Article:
History professor tells the story of AfricaTown, USA
Few people are aware that the transatlantic slave trade consisted of both a "legal" and an "illegal" trade that began after Jan. 1, 1808. Notwithstanding legislative prohibitions against slave smuggling, American citizens continued to smuggle African captives into the United States up and beyond the threshold of the Civil War.
The Slave Ship Clotilda and the Making of AfricaTown, USA written by HU Associate Professor of History Dr. Natalie Robertson, unveils the story of the transatlantic smuggling expedition of the slaver Clotilda during the slave trade's illegal period. Furthermore, this book dramatizes the plight of her captives from the point of capture in the West African interior to the point of disembarkation in Mobile, Ala. in 1860. The story traces the specific means by which the captives triumphed over their tragedy.
Robertson is an award-winning researcher and scholar who holds a Bachelor of Arts degree in history from the University of Detroit; a Master of Arts degree in museum studies from Hampton University; and a Master of Arts degree, as well as a Ph.D. in American studies from the University of Iowa. At HU, she teaches courses in Khemetic history, West African history, and African-American history. Her areas of specialization include the trans-Atlantic slave trade and African material culture.
Q. Today, African Americans have many books that reference the history of early America. What makes your book different?
A. Slavery is one dimension of the black experience in America. It was important for me to give living answers to questions of the past. Our history is diversified beyond Alex Hailey's "Roots." I made it a goal to get the untold story from a personal point and interview the Africans themselves.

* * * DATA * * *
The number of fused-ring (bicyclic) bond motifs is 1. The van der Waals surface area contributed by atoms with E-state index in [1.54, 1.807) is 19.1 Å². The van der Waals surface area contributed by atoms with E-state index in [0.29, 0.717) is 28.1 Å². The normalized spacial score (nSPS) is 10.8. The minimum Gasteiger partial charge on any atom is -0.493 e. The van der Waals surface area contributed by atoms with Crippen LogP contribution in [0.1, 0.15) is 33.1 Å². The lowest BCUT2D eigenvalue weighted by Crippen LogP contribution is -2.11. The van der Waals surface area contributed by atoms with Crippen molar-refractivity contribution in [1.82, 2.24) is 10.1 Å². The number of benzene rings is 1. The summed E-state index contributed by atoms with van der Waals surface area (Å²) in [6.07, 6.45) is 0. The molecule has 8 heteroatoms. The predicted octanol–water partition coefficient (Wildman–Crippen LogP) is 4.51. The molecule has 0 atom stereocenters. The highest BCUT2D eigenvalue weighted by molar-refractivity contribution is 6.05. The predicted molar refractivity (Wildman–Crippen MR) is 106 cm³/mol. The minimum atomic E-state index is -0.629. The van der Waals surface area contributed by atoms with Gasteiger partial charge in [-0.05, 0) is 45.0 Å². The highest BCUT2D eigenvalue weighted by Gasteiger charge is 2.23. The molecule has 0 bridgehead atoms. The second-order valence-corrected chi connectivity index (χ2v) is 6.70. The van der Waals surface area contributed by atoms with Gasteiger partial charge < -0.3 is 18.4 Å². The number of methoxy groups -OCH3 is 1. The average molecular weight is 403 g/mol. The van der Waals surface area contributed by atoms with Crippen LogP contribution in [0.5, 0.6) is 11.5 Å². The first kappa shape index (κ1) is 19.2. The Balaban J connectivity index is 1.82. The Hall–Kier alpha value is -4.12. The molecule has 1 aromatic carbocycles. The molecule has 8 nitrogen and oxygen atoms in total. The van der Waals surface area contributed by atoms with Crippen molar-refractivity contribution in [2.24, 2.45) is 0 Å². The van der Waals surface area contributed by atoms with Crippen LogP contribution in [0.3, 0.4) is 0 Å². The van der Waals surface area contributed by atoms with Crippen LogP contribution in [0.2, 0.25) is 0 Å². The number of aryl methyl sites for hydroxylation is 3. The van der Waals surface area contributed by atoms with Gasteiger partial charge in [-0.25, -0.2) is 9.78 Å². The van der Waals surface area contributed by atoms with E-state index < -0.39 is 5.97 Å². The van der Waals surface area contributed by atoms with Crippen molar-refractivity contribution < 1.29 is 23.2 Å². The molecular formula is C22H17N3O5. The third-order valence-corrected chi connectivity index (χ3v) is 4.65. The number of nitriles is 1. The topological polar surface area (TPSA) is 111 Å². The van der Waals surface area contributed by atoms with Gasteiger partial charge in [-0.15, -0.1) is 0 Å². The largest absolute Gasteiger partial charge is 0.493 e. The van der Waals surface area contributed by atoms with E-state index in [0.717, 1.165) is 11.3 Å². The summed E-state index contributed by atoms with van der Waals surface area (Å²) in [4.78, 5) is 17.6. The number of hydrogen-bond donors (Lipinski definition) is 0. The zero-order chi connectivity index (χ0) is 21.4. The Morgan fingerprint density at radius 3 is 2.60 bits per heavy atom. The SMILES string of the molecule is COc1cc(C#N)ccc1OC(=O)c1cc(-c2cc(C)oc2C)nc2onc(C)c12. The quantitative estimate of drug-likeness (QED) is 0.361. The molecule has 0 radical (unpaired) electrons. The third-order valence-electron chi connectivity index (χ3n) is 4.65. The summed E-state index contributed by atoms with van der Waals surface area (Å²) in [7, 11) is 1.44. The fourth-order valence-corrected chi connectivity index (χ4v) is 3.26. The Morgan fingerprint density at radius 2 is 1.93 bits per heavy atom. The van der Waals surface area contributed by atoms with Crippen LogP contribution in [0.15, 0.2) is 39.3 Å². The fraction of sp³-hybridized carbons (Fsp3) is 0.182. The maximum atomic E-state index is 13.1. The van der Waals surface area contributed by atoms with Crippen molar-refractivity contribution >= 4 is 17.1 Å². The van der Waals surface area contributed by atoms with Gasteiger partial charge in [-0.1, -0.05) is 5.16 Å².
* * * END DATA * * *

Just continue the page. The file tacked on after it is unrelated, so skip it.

Q. What were some of the road blocks you faced while researching for your book?
A. Researching information about this topic always brought up lots of questions. Every time I would find out the answer to one question it raised an even bigger question. At the time, there were not a lot of books that showed history from the African's view in America. From day one, I always wanted to uncover the valid voice of Africa. That was a big part of the process. Then, as my research grew even further and began to travel to Nigeria and Benin, it became a matter of making the importance of this history relate to a newer generation.
Q. Being a professor at HU and writing a book seems like a lot to handle. Do you feel that you have to go above and beyond the call of duty with balancing both your book and teaching?
A. Absolutely! I don't know that all professors can do what I do. I can't speak for them. Maybe that's part of the benefit of my having a passion for finding the truth. I did my best work, and I don't question my own capabilities. I just dig in and start working and try to come up with ideas and take it from there.
Q. The fact that you have been able to maintain a career of your caliber is nothing short of amazing. What are your ideas about education?
A. I believe research is the foundation for teaching excellence. By conducting primary field research, professors develop the intellectual alertness necessary for contextualizing and synthesizing diverse data, in a manner that makes the information comprehensible to students who question the relevancy, and the applicability of ideas.